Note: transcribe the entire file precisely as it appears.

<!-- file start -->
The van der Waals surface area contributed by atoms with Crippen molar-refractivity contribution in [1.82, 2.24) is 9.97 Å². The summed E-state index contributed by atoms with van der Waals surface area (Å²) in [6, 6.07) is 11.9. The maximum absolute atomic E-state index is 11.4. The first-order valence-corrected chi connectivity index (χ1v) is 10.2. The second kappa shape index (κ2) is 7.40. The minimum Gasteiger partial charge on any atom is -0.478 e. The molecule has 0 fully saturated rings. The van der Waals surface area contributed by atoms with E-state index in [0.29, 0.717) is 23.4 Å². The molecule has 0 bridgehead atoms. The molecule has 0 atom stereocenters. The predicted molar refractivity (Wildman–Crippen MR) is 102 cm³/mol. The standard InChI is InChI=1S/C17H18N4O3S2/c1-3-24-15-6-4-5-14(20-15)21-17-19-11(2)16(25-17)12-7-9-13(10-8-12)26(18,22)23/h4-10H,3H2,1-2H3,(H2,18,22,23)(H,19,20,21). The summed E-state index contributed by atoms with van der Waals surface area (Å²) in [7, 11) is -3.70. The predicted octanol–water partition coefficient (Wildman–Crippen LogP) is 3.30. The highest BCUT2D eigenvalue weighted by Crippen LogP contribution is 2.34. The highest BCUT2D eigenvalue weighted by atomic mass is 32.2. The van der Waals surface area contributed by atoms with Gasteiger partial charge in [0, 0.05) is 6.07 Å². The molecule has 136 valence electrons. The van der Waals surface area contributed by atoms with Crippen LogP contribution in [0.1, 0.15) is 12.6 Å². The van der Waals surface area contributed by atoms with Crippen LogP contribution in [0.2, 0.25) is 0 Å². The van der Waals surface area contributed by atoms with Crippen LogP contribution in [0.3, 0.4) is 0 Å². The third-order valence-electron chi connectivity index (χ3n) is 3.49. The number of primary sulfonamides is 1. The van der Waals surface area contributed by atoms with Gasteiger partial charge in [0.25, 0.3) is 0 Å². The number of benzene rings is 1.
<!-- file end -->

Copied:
The van der Waals surface area contributed by atoms with Crippen molar-refractivity contribution in [1.82, 2.24) is 9.97 Å². The summed E-state index contributed by atoms with van der Waals surface area (Å²) in [6, 6.07) is 11.9. The maximum absolute atomic E-state index is 11.4. The first-order valence-corrected chi connectivity index (χ1v) is 10.2. The second kappa shape index (κ2) is 7.40. The minimum Gasteiger partial charge on any atom is -0.478 e. The molecule has 0 fully saturated rings. The van der Waals surface area contributed by atoms with E-state index in [0.29, 0.717) is 23.4 Å². The molecule has 0 bridgehead atoms. The molecule has 0 atom stereocenters. The predicted molar refractivity (Wildman–Crippen MR) is 102 cm³/mol. The standard InChI is InChI=1S/C17H18N4O3S2/c1-3-24-15-6-4-5-14(20-15)21-17-19-11(2)16(25-17)12-7-9-13(10-8-12)26(18,22)23/h4-10H,3H2,1-2H3,(H2,18,22,23)(H,19,20,21). The summed E-state index contributed by atoms with van der Waals surface area (Å²) in [7, 11) is -3.70. The predicted octanol–water partition coefficient (Wildman–Crippen LogP) is 3.30. The highest BCUT2D eigenvalue weighted by Crippen LogP contribution is 2.34. The highest BCUT2D eigenvalue weighted by atomic mass is 32.2. The van der Waals surface area contributed by atoms with Gasteiger partial charge in [0, 0.05) is 6.07 Å². The molecule has 136 valence electrons. The van der Waals surface area contributed by atoms with Crippen LogP contribution in [0.1, 0.15) is 12.6 Å². The van der Waals surface area contributed by atoms with Crippen LogP contribution in [0.2, 0.25) is 0 Å². The van der Waals surface area contributed by atoms with Crippen LogP contribution in [0.3, 0.4) is 0 Å². The third-order valence-electron chi connectivity index (χ3n) is 3.49. The number of primary sulfonamides is 1. The van der Waals surface area contributed by atoms with Gasteiger partial charge in [0.25, 0.3) is 0 Å². The number of benzene rings is 1.